After all, your skin is your largest organ and it acts like a
What Sort Of
Chemicals Are In My Home?
Corrosive. Chlorine produces dioxins, which accumulate in
the body and do not break down. Dioxins have been linked
to birth defects, cancer, reproductive disorders and immune
system breakdowns (10).
Corrosive. May cause eye, nose and throat irritation /
damage, even to the extent of respiratory failure (11).
Combining ammonia with bleach results in toxic fumes that are
Formaldehyde: May cause eye, nose and throat irritation
/ damage; wheezing and
coughing; fatigue; skin rash; allergic reaction. May also
trigger an asthma attack. Known to cause cancer in animals
and suspected to cause cancer in humans (12).
Phosphates: Phosphates have an immediate
impact on the environment, and certainly affect human
health indirectly. Phosphates choke out aquatic life
by causing intense algae blooms in rivers and oceans alike (13).
Fragrance: Here is a perfect example of
manufacturers not being required to list ingredients.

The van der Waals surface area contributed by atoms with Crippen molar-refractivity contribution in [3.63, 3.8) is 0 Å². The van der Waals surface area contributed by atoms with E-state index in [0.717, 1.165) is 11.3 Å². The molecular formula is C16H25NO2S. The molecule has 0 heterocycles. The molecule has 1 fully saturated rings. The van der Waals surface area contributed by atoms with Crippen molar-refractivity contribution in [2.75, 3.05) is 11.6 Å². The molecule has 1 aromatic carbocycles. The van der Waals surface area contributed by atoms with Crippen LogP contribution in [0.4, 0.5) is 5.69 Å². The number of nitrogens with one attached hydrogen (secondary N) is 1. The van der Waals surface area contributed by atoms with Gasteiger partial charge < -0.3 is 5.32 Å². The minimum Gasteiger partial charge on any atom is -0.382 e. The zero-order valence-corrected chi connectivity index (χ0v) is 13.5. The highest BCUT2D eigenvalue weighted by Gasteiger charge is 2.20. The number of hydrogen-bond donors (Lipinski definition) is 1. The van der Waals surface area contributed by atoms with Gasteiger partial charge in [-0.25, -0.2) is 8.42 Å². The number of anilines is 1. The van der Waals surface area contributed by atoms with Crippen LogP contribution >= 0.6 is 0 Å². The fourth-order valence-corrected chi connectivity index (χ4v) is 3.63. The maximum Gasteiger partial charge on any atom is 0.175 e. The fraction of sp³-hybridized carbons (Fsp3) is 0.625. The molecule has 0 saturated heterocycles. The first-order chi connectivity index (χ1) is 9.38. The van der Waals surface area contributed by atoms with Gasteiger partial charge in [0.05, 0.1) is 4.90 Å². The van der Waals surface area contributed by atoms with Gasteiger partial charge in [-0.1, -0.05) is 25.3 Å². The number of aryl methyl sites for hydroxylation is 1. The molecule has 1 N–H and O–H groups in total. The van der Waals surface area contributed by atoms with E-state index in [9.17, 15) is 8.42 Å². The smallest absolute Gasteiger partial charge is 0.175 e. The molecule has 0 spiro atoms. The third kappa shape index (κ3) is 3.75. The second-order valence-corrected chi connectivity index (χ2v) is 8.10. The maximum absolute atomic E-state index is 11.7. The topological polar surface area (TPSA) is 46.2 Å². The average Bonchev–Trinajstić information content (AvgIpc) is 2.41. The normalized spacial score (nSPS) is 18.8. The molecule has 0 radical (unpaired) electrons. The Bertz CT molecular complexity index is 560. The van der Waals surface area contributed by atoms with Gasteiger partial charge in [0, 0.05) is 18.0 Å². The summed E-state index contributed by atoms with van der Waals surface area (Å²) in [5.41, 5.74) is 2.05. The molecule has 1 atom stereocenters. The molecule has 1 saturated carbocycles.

Fragrance can be any number of 3,000 chemicals, many associated
with allergies, migraines, asthma, cancer, neurotoxicity and
hormone interference. Fragrance is used in almost every
consumer products, even "unscented" ones (to prevent the brain
from perceiving odour) (14).
The David Suzuki
Foundation has provided an excellent research article entitled
"The Dirty Dozen," specifically targeting chemicals in personal
care products (15). The American Lung
Association also has some good information on household
chemicals in cleaning products (16).
Yet another list of common chemicals in consumable products can
be found on the Labour Environmental Alliance Society's website
These links are very worth looking into, as they cover many more
chemicals than I have time to mention here.
Which Products Are
Among The Worst Offenders?
For in-depth name-dropping, read "The Dirt On
Cleaning Product Companies," published by Women's Voices For The
Earth (18). Surprisingly, the manufacturer which scored the
worst, according to their criteria, was Sunshine Makers / Simple
Green. Next came Procter & Gamble, Reckitt Benckiser and
The Clorox Company.
According to toxocologist Shawn Ellis, Pledge,
Clorox Wipes and Lysol Disinfecting Spray are all nasties, with
Lysol being, by far, the worst (19).
For personal care products, the David Suzuki
foundation found that the following brands carry specific
products that are the "most loaded" with toxic ingredients: Bath
& Body Works, Clarins, Crabtree & Evelyn, Dial, Dove, Joico,
L'Oreal Kids, L'Oreal Paris, Lancome, Lubriderm, Neutrogena,
Rimmel, The Body Shop, The Healing Garden and Vaseline (20).